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tion is made available, whichever is later. The Director of the Bureau of the Budget shall apportion each such appropriation and shall notify the agency concerned of his action not later than twenty days before the beginning of the fiscal year for which the appropriation is available, or not more than thirty days after the approval of the Act by which such appropriation is made available, whicherer is later. When used in this section, the term “agency” means any executive department, agency, commission, authority, administration, board, or other independent establishment in the executive branch of the Government, including any corporation wholly or partly owned by the United States which is an instrumentality of the United States. Nothing in this subsection shall be so construed as to interfere with the initiation, operation, and administration of agricultural price support programs and on funds (other than funds for administrative expenses) available for price support, surplus removal, and available under section 32 of the Act of August 24, 1935, as amended (7 U.S.C. 612(c)), with respect to agricultural commodities shall be subject to apportionment pursuant to this section. The provisions of this section shall not apply to any corporation which obtains funds for making loans, other than paid in capital funds, without legal liability on the part of the United States.
Tel(1) No apportionment or reapportionment, or request therefor by the head of an agency, which, in the judgment of the officer making or the agency liead requesting such apportionment or reapportionment would indicate a necessity for a deficiency or supplemental estimate shall be made except upon a determination by such officer or agency head, as the case may be, that such action is required because of (A) any laws enacted subsequent to the transmission to the Congress of the estimates for an appropriation which require expenditures beyond administrative control ; or (B) emergencies involving the safety of human life, the protection of property, or the immediate welfare of individnals in cases where an appropriation has been made to enable the United States to make payment of. or contributions toward, sums which are required to be paid to individuals either in specific amounts fixed by law or in accordance with formulae prescribed by law.
(2) In each case of an apportionment or a reapportionment which, in the judgment of the officer making such apportionment or reapportionment, would indicate a necessity for a deficiency or supplemental estimate, sich officer shall immediately submit a detailed report of the facts of the case to the Congress. In transmitting any deficiency or supplemental estimates required on account of any such apportionment or reapportionment, reference shall be made to such report.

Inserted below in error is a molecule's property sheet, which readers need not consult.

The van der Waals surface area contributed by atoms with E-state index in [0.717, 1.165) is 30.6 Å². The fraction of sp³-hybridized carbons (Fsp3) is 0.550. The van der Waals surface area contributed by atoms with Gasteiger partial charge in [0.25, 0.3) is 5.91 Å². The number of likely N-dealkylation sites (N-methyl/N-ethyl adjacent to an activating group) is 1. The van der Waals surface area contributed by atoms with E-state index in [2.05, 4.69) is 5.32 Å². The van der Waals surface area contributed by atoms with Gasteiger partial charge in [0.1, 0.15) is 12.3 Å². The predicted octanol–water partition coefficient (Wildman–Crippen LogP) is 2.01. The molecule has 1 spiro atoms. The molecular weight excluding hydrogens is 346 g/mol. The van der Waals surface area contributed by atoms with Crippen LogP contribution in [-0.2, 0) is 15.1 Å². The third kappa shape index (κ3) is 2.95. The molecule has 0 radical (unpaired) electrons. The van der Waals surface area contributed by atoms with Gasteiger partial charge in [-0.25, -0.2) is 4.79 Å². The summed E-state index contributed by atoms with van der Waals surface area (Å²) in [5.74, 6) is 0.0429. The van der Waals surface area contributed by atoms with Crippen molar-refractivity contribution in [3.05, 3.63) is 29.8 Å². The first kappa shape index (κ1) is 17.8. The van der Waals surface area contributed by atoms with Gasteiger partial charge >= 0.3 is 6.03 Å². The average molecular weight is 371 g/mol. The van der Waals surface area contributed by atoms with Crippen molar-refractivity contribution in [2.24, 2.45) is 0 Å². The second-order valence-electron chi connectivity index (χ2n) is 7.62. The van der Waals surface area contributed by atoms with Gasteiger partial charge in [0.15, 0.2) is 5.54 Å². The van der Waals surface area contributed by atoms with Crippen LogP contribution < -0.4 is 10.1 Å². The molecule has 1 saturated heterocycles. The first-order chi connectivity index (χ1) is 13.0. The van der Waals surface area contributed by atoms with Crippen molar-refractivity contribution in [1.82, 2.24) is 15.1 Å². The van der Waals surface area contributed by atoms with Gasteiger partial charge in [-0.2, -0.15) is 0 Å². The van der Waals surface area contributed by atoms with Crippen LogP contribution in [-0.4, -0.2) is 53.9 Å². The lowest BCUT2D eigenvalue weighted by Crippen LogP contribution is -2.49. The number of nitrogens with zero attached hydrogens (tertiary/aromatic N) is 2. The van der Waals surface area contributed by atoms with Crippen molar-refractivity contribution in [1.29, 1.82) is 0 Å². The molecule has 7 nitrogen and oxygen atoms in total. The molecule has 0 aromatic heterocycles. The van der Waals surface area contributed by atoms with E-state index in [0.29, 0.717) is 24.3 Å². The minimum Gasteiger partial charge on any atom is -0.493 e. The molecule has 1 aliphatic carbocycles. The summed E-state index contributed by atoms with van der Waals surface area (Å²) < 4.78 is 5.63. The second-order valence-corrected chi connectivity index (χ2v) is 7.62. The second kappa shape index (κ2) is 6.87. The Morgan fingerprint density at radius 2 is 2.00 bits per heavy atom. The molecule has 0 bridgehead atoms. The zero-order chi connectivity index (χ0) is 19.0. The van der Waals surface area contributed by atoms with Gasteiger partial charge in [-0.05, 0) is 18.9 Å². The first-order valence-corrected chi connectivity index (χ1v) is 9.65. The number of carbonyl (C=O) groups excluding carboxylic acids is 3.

if)(1) The officers designated in subsection (d) of this section to make apportionments and reapportionments may exempt from apportionments trust funds and working funds expenditures which have no significant effect on the financial operations of the Government, working capital and revolving funds established for intra governmental operations, receipts from industrial and power operations available under law and any appropriation made spe. cifically for
(1) interest on, or retirement of, the public debt:
(4) payment under private relief Acts or other laws requiring payments to designated na yees in the total amount of such appropriation :
(5) grants to the States under title I, IV, or X of the Social Security Act, or under any other public assistance title in such Act. (2) The provisions of subsection (C) of this section shall not apply to appropriations to the Senate or House of Representatives or to ans Member, committee, Office (including the office of the Architect of the Capitol), officer, or employee thereof.
(g) Any appropriation which is apportioned or reapportioned pursuant to this section may be divided and subdivided administratively within the limits of such apportionments or reapportionments: The officer having administrative control of any such appropriation available to the legislative branch, the judiciary, or the District of Columbia, and the head of each agency, subject to the approral of the Director of the Bureau of the Budget, shall prescribe, by regulation, a system of administrative control (not inconsistent with any accounting procedures prescribed by or pursuant to law) which shall be designated to (A) restrict obligations or expenditures against each appropriation to the amount of apportionments or reapportionments made for each such appropriation, and (B) enable